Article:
Seattle politics has sometimes been characterized as a divide between “Seattle nice” and “lesser versus more Seattle.”
It’s just not that simple anymore. Seattle has 410,000+ registered voters, and we seem to have elected a new mayor tonight with less than 33% voter turnout thus far. Maybe we’ll hit 40% by Thursday, but by any measure, this is a terrible voter turnout for a city that thinks of itself as a harbinger of things to come. It’s hard to be a leader when a majority of the voters decide to sit on the sidelines and watch.
Seattleites have rejected the incumbent mayor, but retained all the City Council incumbents. King County voters retained all the incumbents – the executive, the county council, and the Port of Seattle commissioners.
Seattle voters also turned down Proposition 1, which would use property taxes to finance city council campaigns, a measure supported by all nine City Council incumbents. At the same time, they said yes to Seattle’s other ballot measure, Charter Amendment 19, to adopt district elections for City Council.
Seattle up until now has been one of only three major American cities with the at-large council representation (Columbus, Ohio and Portland, Oregon are the other two). Now Seattle joins the likes of Boston, Minneapolis, San Francisco, and Denver as a member of the district club. Why did voters go for districts now after having rejected them several times, most recently in 2003?
Perhaps the success of Charter Amendment 19 is the result of twenty years of the Growth Management Act leaving neighborhoods denser and more congested, with no viable public transit options in place or in the works. And maybe voters found Amendment 19 appealing because the City Council is so consumed with meetings with itself and with the neighborhood and district councils, there is no time left for meetings with ordinary citizens who wonder why they can’t get a sidewalk built.
Who knows? But the voters might sense what Charter 19 supporters believe (full disclosure: I endorsed Charter Amendment 19): that we’re not a little or provincial city anymore. We cannot choose to be lesser than who we are.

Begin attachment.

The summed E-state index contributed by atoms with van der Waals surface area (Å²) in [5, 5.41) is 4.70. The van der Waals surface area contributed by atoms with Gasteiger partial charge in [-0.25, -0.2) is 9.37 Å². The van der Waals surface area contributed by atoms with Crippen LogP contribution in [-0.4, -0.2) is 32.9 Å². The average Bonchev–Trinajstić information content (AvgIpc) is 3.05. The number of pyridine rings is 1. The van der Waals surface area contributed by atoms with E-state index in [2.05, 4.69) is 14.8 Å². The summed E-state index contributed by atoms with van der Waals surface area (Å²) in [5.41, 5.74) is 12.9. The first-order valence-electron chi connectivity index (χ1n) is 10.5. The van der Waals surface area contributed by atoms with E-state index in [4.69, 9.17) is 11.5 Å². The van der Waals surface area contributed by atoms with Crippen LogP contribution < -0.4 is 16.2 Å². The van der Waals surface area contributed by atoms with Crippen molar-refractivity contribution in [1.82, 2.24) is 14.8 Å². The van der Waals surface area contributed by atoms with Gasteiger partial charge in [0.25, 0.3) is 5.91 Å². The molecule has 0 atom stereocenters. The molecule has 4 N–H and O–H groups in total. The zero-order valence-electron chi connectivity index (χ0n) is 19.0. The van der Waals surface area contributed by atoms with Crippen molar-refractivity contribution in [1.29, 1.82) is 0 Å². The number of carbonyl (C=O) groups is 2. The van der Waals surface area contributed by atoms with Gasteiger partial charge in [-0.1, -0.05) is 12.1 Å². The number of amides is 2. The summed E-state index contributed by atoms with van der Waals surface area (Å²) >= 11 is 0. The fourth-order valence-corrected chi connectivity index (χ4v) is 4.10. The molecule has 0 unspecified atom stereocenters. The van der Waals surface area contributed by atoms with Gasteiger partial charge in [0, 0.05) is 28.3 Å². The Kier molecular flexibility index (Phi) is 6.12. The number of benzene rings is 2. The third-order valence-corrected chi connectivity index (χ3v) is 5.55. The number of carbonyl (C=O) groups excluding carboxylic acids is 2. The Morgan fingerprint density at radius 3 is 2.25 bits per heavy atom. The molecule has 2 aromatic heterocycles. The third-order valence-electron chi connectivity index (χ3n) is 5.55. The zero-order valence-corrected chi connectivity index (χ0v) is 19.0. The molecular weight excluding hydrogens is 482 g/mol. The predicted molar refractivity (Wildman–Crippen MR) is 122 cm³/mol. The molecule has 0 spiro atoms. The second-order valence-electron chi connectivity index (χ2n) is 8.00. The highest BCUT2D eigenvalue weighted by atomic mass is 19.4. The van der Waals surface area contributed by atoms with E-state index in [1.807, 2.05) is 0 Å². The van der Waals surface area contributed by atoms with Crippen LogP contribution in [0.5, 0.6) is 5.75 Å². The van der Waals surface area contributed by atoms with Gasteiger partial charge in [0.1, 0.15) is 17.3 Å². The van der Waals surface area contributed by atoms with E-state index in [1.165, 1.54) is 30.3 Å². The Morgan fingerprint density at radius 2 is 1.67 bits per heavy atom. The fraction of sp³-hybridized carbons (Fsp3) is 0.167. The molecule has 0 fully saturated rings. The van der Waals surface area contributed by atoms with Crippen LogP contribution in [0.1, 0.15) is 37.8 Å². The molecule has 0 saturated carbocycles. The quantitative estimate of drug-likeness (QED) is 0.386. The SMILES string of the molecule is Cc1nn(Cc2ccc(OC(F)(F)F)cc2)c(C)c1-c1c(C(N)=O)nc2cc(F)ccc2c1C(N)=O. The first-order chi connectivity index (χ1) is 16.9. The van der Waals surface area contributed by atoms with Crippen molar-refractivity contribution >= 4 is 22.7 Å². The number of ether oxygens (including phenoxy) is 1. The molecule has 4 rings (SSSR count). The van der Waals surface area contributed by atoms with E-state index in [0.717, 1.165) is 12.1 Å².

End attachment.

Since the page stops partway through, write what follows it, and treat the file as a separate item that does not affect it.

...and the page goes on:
We don’t want our city council members playing “Seattle nice” and just being nice to get along, without debating what’s good for the city.
In fact, it’s time for the city council members to be talking about what they think about the “lesser versus more Seattle” choice, and to let us know where they stand. Progress comes when we are honest about what we wish to create.
When it came to public financing for campaigns, the people have given a resounding “no” to Proposition 1, at least so far.
Why would progressive Seattle reject a public campaign financing initiative in the wake of Citizens United and unlimited independent expenditures? Maybe there is a sense we should be tackling other city-wide problems with property tax dollars. Maybe it’s a way of saying the voters want campaigns to be waged on the ground within a district, instead of going on TV to run city-wide.
Today the voters also had the chance to put two more people of color on the Seattle City Council, but once again it didn’t happen. Some of these candidates will hopefully give it another try once district elections go into effect.
Tomorrow there will be time to analyze how the passage of a $15 minimum wage in the City of Sea-Tac might find its way into Seattle politics. There will be an opportunity to examine new transportation solutions for our city.
But tonight, this city’s voters – the ones who showed up and voted – have shifted gears and said they want a new mayor with new ideas and new ways of doing the city’s business. It’s not easy to make the choice to tell the incumbent it’s time to move on. It’s also not so nice. But Seattle wants to move forward.
Seattle’s future prevailed over Seattle nice.